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But again this is far more detail than the simplified process I was asking about. I just need to know all the parts of the process - to deal with materials and the minutiae once I have a handle on the process itself.
 
There really is no simplified process. If there were, everyone would be doing it and fiberglass and vacuforming and resin casting would be obsolete.

I've done fiberglass in my garage, before I had a shop. If you've got a drop cloth and a VERY understanding spouse, you could do it in your living room if you had to.

Your other option is build a vacuum-forming machine and with heavy styrene or ABS sheet. But...you only get one try per part...

J
 

PrimoOptimoso

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RPF PREMIUM MEMBER
There really is no simplified process. If there were, everyone would be doing it and fiberglass and vacuforming and resin casting would be obsolete.

I've done fiberglass in my garage, before I had a shop. If you've got a drop cloth and a VERY understanding spouse, you could do it in your living room if you had to.

Your other option is build a vacuum-forming machine and with heavy styrene or ABS sheet. But...you only get one try per part...

J

Guess I didn't mean a simplified process itself, but a simiplified explanation of the molding and casting process, as I'd tried to guess at enumerating in my post.

I do have an understanding soon-to-be spouse, but I also have a pair of big dogs and a daughter, so no space is undisturbed for long. :unsure
 

robn1

Master Member
Guess I didn't mean a simplified process itself, but a simiplified explanation of the molding and casting process...

Well in it's simplest form, for fiberglass it would be like this:

1. Make your master part.
2. Make a mold of the part. For fiberglass, the negative outer mold is all you need.
3. Lay up fiberglass in the mold. Done.

Now the details are what materials and methods to use, but that should simplify the overall process for you. Fiberglass is probably the fastest and cheapest way to go, and will have excellent results. But it's also messy.

Steve Neill is using fiberglass for his Enterprise built, look at his thread for details on the molding and casting. Of course you don't need silicone for the molds, armor can be done cheaply with plaster molds. But it's a good step by step on the general process.
 

PrimoOptimoso

Well-Known Member
RPF PREMIUM MEMBER
Ok, good deal for 'glass... Does fiberglass work for intricate detail like siicone apparently does?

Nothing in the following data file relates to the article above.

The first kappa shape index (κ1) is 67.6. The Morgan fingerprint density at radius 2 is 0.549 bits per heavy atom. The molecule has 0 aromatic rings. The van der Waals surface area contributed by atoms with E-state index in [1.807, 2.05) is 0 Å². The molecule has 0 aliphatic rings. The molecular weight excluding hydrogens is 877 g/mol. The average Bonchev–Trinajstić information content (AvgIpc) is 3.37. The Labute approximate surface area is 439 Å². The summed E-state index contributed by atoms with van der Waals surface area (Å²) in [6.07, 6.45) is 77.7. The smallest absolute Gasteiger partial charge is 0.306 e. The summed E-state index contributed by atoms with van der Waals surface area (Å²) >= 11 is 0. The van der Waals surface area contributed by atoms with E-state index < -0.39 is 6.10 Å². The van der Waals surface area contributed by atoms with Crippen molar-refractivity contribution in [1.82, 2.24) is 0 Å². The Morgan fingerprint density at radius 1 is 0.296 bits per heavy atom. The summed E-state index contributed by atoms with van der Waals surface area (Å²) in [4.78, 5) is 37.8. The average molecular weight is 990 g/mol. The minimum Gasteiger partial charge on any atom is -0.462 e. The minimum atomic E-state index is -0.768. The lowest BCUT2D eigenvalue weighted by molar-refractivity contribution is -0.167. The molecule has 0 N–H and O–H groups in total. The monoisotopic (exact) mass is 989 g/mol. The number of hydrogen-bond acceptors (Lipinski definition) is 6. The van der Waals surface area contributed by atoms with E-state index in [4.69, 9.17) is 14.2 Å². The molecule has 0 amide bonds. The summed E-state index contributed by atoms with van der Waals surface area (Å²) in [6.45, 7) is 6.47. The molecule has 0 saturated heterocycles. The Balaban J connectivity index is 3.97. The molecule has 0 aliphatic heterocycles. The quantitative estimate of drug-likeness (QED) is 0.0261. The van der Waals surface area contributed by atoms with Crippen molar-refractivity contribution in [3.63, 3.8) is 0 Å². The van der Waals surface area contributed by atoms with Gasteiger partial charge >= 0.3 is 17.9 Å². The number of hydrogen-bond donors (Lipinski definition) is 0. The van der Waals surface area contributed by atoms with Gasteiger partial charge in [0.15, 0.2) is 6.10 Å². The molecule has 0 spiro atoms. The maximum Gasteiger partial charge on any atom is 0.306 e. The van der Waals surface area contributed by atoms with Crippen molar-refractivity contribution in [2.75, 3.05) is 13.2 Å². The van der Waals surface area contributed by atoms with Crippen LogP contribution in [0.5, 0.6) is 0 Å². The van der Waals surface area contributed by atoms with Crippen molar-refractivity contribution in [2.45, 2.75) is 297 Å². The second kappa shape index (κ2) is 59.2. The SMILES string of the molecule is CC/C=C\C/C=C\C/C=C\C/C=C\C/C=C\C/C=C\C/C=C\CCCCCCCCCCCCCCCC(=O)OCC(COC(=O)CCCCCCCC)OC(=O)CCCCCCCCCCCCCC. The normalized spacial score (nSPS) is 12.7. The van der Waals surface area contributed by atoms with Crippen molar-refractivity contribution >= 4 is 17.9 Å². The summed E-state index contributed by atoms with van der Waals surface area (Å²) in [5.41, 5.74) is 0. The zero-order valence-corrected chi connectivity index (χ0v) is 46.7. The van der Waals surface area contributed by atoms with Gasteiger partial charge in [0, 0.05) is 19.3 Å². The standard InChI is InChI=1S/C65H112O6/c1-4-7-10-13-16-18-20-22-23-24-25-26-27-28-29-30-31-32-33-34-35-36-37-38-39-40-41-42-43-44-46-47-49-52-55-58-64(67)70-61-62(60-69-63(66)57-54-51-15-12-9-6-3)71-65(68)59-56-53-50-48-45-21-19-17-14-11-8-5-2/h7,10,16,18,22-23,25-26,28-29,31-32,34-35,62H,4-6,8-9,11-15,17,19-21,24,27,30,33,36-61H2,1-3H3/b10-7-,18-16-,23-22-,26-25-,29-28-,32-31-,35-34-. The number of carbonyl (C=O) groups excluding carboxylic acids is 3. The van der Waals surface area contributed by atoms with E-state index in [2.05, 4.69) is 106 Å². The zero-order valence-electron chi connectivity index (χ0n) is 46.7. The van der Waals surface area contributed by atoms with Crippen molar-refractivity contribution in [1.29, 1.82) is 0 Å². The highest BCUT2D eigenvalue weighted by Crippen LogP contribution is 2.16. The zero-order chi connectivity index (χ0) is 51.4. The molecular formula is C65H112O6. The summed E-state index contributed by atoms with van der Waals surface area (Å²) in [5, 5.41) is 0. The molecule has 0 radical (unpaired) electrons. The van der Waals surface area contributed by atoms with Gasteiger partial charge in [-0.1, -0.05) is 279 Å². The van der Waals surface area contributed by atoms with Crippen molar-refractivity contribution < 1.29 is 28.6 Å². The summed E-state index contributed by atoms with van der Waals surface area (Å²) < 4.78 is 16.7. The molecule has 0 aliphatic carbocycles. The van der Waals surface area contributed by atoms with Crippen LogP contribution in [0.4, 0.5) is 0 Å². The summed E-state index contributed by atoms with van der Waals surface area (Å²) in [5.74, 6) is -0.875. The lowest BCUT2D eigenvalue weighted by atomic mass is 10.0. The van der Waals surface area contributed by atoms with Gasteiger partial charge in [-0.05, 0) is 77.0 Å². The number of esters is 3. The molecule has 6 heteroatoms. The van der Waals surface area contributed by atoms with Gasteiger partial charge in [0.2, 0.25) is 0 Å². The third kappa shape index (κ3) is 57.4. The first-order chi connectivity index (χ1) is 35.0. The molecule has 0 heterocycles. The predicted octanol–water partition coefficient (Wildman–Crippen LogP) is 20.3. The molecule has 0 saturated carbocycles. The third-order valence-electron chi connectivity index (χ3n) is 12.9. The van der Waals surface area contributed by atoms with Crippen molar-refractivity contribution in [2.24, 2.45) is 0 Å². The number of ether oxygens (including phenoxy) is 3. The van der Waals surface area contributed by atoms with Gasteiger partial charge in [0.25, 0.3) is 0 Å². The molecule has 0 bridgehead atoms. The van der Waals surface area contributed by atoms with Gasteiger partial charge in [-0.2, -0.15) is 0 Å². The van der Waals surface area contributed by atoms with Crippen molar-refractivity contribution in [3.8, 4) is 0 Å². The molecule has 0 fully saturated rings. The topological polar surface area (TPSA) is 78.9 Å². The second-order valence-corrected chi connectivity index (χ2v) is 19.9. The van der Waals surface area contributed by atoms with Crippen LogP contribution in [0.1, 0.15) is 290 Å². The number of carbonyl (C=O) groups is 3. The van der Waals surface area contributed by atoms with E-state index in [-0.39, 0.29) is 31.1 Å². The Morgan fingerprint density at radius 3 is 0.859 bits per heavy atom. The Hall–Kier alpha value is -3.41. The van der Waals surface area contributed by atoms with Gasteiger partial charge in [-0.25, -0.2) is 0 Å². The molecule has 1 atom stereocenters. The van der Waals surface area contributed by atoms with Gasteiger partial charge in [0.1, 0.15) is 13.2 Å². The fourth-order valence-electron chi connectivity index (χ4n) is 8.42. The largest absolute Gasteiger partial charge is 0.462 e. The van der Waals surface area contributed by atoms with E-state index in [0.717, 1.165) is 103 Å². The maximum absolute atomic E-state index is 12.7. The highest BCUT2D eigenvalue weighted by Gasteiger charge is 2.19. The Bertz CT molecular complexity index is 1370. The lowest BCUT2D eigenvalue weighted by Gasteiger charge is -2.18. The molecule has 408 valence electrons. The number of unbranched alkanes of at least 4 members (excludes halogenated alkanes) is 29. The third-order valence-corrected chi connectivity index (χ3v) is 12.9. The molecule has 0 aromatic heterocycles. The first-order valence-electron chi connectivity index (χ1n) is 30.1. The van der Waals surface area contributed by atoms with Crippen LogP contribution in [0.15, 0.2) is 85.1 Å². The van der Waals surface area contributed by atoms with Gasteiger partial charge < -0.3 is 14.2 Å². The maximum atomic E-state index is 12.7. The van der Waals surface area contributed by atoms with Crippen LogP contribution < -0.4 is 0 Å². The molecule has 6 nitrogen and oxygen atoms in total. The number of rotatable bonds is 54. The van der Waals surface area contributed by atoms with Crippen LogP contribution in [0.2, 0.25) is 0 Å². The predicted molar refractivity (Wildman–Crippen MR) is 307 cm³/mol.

And then the reverse of one of my above questions: since fiberglass lays up as a shell, what do you do if you *do* want a piece to be a solid thickness of material between your body and the mold? (like for instance 'armor' plates that conform to a lycra suit but have shaped thicknesses and ridges and such).

What I am trying to do is learn some new techniques, and have an idea beforehand of which methods will be more successful for any given costume, so I dont waste time and money as much as i tend to with unsuccessful attempts.
 

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Nwerke

Master Member
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It depends on what your final piece is cast in. If you're making rubber final items, then yes, as long as there aren't any major undercuts. If you want rigid final pieces with detail then no, don't make your mould of fibreglass.

If you want your final piece to be a two-sided item you will need to make two moulds, one for each half, and cast the front and back separately. You would then join them together and clean up the seams with putty and sanding.

Or, you could make a single mould (probably two-part, however) and cast the pieces in either foam latex or expanding urethane foam, or, rotocast them with urethane resin.
 

PrimoOptimoso

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It depends on what your final piece is cast in. If you're making rubber final items, then yes, as long as there aren't any major undercuts. If you want rigid final pieces with detail then no, don't make your mould of fibreglass.

If you want your final piece to be a two-sided item you will need to make two moulds, one for each half, and cast the front and back separately. You would then join them together and clean up the seams with putty and sanding.